But what do I know? I'm just a twice clicken brown shirt teabaggin tjroll. Right? --PatP

Not now. There are dirty, swaying men at my door. They’re looking for Brian. I need to go deal with that. --Thor

If Joss Wedon was near me, I'd of kicked his ass. --PaulC

Wednesday, May 6, 2009

Airplane On a Treadmill

I saw this over on PaulC’s blog in his post on Hungarian notation. I read the blog and thought I understood the problem. Then Mythbusters did it. The plane couldn’t take off, even with a running start. Somebody explain this to me, as I clearly don’t understand what I thought I understood.

I thought that the plane would take off because it’s not being propelled by the wheels and that running the treadmill under it would simply make the wheels turn faster while the plane maintained speed and would achieve lift. Apparently, that is not the case.


  1. the plane will take off.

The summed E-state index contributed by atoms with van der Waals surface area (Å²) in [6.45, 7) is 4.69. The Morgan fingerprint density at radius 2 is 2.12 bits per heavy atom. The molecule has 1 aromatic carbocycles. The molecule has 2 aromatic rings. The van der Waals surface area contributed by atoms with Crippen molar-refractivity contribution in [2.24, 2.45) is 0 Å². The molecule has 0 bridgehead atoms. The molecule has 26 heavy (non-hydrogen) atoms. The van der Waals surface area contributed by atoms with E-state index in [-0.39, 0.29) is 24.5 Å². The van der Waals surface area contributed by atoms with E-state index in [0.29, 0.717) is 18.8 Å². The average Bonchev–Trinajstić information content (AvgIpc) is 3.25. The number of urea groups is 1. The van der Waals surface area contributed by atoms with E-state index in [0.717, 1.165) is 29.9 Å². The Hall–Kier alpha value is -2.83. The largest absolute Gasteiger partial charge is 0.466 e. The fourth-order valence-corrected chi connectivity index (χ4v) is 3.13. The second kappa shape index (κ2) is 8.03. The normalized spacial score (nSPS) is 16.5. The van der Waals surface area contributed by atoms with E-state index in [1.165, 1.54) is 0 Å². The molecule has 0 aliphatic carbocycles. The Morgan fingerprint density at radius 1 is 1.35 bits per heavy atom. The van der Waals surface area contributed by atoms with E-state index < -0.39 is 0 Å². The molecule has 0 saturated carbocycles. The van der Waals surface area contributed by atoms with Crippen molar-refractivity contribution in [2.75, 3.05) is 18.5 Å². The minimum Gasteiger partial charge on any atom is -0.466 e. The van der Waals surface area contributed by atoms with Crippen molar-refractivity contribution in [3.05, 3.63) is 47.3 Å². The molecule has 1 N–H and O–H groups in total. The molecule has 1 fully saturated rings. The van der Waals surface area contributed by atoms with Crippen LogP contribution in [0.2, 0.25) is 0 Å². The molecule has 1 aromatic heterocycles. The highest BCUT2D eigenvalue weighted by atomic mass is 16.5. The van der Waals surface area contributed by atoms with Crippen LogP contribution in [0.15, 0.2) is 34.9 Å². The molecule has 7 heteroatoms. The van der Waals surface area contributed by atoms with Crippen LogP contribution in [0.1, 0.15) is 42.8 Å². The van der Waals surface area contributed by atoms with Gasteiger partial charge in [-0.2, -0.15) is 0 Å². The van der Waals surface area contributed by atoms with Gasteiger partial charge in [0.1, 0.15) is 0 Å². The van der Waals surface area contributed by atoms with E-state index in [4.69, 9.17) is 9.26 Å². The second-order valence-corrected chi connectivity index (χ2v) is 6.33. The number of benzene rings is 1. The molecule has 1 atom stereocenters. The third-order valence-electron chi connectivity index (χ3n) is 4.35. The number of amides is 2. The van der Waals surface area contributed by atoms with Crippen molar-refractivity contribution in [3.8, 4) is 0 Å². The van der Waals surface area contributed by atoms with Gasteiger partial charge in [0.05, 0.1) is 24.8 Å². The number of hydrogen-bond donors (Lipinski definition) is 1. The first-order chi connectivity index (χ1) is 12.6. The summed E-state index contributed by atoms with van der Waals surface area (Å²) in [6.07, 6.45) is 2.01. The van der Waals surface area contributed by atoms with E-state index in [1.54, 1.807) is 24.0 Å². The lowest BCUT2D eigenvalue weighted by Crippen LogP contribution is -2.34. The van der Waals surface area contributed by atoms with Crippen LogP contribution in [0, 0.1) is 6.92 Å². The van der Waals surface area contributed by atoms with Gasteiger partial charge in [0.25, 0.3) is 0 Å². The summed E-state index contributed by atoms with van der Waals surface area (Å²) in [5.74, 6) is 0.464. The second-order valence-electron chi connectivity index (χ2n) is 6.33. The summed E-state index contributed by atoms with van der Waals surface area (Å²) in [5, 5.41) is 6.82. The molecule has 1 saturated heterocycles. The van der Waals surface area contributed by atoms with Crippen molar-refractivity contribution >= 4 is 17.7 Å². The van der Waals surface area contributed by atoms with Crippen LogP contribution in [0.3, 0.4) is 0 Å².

mythbusters issue was a logistics problem.
    look, the WHEELS dont propel the plane, the PROPELLER does. Is the propeller spinning fast enough to move the plane? Then it will take off. There is no need for the wheels to turn at any particular speed.

  2. That's what I thought. So what happened on Mythbusters? I'll have to go watch it I guess.

    I guy I work with said that even with the plane moving when it hit the "treadmill", there was enough resistance created somehow that the plane stopped dead.

    I'll just have to watch it and see how they explain why their plane won't take off when a hypothetical plane ought to.

  3. The guy at work is wrong.
    if the treadmill is NOT flat (ie high resistance) then the wheels will get stuck and pull the plane backwards, thus requiring more prop thrust to move the plane forward.

  4. And that's what happened on Mythbusters?

  5. been too long since I saw that episode, I should go to hulu and watch it again.
    Eventually it took off, but they had some logistics problems at first.